WFF pay 'just isn't enough'
Wages lower than those at Tulane, UNO, Xavier
Many of Loyola's WFF facilities workers say that since their post-Katrina wages have not gone up in proportion to increased living costs in New Orleans, it's difficult for them to make ends meet.
One employee said she works two jobs to support her children, because the income from WFF just isn't enough.
"My rent alone is $1,100 a month," she said. "I make about $1,100 a month at Loyola. If I didn't have my other job, I don't know where my four kids and I would be."
Statistics seem to support her claims. According to The New Orleans Index from the U.S. Department of Housing and Urban Development, the 2008 average fair market rent for a two-bedroom apartment in New Orleans is $990. In 2005, rent on the same type of apartment was $676.
Matt DiChiara, marketing associate at MyNewPlace.com, confirmed that many New Orleans apartments are within this price range. The site listed $1,525 as the average rent for a two-bedroom apartment in March and February 2008, and it listed $2,212 in January.
"The data on our site is automatically calculated from the apartments that list with us," DiChiara wrote in an e-mail to The Maroon. "It is updated and displayed every month."
WFF administrators said Loyola sets the workers' starting salary. Robert Sides, head supervisor of WFF services, said that the $7.19 per hour rate is Loyola's "social justice wage rate."
Paul Fleming, assistant vice president for Loyola's administration, confirmed this salary figure in an e-mail to The Maroon.
"The $7.19 wage rate is correct," he said. "This rate is set by Loyola's administration."
Employees also claim that Loyola's starting salary lags behind that of other local universities. An employee from one of the residence halls said that post-Katrina, Tulane's custodial staff is better paid than Loyola's staff.
"Tulane's staff gets paid $3 more," she said. "We are getting a work-study student's wages. You can't live off of that after Katrina."
Herbert Cressey, a custodial worker at Tulane for 16 years, confirmed this rate and further said that Loyola's workers are getting a bad deal.
"I work for UNICCO at night cleaning Goldring/Woldenberg Hall for $10 dollars an hour, and for Sodexho in the day cleaning the Lavin-Bernick Center for $12," he said. "We used to get paid $7 before Katrina, but those were different times. I wouldn't work for what Loyola gives."
Patricia Pineda, administrative assistant for UNNICO, Tulane's contracted custodial facilities company, said that the $10 is the base pay for all UNNICO employees.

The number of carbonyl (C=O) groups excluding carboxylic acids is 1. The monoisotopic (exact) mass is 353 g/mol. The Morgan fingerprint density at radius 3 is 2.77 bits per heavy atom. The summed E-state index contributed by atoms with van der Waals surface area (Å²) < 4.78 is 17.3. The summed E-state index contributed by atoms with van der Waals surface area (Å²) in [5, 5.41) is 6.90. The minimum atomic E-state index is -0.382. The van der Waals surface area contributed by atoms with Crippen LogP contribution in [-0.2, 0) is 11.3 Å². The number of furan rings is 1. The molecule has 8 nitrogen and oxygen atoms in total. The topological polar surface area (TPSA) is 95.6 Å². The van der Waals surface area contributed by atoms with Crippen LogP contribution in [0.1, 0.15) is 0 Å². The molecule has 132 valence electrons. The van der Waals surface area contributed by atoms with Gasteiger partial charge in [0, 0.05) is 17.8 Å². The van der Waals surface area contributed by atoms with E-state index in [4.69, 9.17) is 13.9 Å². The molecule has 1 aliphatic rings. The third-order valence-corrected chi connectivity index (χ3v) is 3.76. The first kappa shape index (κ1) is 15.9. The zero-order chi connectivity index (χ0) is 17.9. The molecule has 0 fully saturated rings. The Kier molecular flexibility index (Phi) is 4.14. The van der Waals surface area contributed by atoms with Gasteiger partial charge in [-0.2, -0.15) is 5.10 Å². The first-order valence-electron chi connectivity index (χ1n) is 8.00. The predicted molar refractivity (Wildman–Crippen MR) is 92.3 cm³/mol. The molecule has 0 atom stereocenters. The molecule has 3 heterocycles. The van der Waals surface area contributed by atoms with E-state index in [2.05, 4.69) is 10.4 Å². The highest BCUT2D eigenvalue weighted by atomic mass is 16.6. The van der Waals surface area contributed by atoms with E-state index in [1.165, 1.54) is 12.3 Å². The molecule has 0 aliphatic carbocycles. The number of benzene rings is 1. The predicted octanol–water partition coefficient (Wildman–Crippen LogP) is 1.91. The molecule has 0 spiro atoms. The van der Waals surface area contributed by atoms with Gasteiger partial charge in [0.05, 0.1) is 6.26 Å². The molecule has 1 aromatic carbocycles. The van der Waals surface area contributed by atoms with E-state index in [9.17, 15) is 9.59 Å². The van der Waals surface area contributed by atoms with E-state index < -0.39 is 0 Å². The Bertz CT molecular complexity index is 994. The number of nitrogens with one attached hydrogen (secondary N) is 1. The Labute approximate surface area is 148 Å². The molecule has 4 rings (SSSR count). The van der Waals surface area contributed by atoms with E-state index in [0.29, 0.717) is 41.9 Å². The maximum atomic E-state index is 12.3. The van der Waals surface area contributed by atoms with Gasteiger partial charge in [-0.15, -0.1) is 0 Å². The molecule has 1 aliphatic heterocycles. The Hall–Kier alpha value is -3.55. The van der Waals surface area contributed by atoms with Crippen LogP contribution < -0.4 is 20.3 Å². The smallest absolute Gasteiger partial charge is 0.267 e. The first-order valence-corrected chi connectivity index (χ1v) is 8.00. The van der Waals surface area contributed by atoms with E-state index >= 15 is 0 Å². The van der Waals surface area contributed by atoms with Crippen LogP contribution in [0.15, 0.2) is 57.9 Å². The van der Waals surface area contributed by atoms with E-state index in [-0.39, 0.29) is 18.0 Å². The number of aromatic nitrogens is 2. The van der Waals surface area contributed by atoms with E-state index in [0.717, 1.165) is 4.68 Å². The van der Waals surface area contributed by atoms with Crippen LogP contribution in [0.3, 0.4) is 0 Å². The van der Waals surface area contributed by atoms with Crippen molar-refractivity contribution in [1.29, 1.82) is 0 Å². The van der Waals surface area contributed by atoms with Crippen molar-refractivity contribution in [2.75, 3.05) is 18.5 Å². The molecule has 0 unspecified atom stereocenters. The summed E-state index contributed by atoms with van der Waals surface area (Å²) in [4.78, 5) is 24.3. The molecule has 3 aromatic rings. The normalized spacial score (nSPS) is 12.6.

"$10 an hour is the starting salary," she said. "This has been in effect since Hurricane Katrina."
However, while Tulane's Facilities Services administration confirmed that UNICCO is the main custodial service company on campus, they also said that there is a small number of workers who do work directly under Tulane, and that these workers receive $11,993 - $16,670 per year in salary.
"UNICCO is our main company, but there are some custodial workers who work for Tulane directly, and these workers start out at about $6 an hour," said Claudette Bonnette, project assistant and customer service representative for Tulane's Facilities Services.
Employers from other universities, such as University of New Orleans and Xavier University, also said that they increased wages after Katrina to offer "something a little more competitive" to their employees. Norman Zeringue, UNO facilities supervisor, said that all workers have started at $8.15 since 2006.
"When we reopened after Katrina we investigated not just other universities, but also hospitals, contractors and offices to find out our competition," he said. "We raised wages based from that. We knew we had to offer something competitive."
Brent Hithe, operations manager of JaniKing, Xavier's contracted facilities company, also said that JaniKing knew it had to increase wages.
"We were operating on a wage of $5.15 before the storm, but when they reopened (Xavier), we knew we couldn't get people back here without some sort of incentive to match higher prices," he said.